The relationship between an editor and an author is important.  Key in fact, if it isn’t treated as such then the relationship will probably struggle and so will the outputs.  This is where openness is key, both parties – the editor and author need to be honest with each other for the relationship to work to its fullest potential.  Weak editing, can lead to the editor not protecting the ideas or the vision of the writer.  Weak writers, can be too sensitive to receive or act on the criticism of the Editor.  Either way, there is a degree of protection and trust that each party needs to invest, when this fails, the product suffers, but worse, so do relations. The worst case of this is when a biased editor elicits feedback on a writers work and doesn’t pass this on to the writer, that is when protection is failing.

Feedback and bias.

In most cases to improve a product creative endeavours or ideas need feedback. Independent people, or groups could be asked for their opinions on the early product and this process generally managed by the editor who looks for groups to provide comment.  Such feedback can be seductive, and the responses from those asked for reviews can be subjected to personality politics and bias from each party. For example, a bad editor could simply go to a group of trusted friends who are known to give good feedback or reviews, similarly the writer may only court people who like them or their ideas and from whom they know they’ll get get good feedback.  People who don’t give the feedback they want are ignored.  And that’s bad editing and will probably lead to a weaker draft; at such a time its crucial that the acts as an honest advocate of opinion and criticism.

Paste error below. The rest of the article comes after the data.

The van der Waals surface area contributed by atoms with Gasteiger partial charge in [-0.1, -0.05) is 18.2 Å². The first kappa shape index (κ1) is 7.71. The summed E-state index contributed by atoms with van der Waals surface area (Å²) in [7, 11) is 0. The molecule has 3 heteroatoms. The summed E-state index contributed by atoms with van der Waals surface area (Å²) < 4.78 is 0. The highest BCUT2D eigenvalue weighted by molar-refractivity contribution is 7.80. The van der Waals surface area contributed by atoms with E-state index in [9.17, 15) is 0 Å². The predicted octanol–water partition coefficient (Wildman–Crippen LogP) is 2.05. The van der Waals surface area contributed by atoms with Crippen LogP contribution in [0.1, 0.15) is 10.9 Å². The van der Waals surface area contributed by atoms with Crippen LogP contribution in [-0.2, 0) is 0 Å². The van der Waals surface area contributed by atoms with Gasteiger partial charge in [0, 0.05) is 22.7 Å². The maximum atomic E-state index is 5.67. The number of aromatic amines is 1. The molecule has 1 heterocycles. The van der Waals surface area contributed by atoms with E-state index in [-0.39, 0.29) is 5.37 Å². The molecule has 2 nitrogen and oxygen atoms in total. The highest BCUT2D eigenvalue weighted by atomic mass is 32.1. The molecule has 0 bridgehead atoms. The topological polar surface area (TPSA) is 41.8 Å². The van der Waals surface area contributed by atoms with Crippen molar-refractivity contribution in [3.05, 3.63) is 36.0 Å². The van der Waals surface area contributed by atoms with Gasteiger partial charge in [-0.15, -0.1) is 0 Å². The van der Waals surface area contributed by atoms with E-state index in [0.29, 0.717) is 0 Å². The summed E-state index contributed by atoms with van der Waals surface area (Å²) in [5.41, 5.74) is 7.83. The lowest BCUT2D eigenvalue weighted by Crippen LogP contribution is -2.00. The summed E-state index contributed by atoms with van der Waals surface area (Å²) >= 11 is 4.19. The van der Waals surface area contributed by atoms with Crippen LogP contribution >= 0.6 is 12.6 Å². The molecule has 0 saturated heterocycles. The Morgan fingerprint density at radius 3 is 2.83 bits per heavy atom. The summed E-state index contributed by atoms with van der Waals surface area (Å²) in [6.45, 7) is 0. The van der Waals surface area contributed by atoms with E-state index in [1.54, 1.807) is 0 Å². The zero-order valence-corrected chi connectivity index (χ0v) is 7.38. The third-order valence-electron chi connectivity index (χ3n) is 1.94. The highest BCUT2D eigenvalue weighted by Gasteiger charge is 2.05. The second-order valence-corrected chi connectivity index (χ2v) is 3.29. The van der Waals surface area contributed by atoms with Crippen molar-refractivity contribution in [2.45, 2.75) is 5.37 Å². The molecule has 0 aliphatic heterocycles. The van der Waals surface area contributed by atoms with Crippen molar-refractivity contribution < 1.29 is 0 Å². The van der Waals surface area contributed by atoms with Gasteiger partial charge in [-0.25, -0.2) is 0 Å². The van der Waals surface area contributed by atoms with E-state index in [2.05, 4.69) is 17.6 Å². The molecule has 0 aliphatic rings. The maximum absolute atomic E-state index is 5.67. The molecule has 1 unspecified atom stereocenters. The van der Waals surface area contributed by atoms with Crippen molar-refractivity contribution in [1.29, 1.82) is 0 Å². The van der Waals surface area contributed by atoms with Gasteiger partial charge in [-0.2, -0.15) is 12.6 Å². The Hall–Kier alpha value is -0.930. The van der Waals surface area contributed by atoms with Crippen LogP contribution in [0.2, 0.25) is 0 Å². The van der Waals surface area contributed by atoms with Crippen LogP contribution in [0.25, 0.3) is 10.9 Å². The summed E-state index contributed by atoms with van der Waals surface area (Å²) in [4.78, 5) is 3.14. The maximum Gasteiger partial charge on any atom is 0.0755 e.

A hierarchy of gatekeepers – editing consensus.

Issues with the author or the editor will both cause significant problems for making a clear, honest product.  Another thing that can cause problems is when things rather than having a short, simple editorial chain, there is a large chain of decision makers that a product has to go through.  Things are tricky when everyone is a gatekeeper who needs to be coaxed, or convinced on the path to production.  And the question is, is the final product improved if it is simply reflecting the consensus of a crowded platform of concerned decisions makers?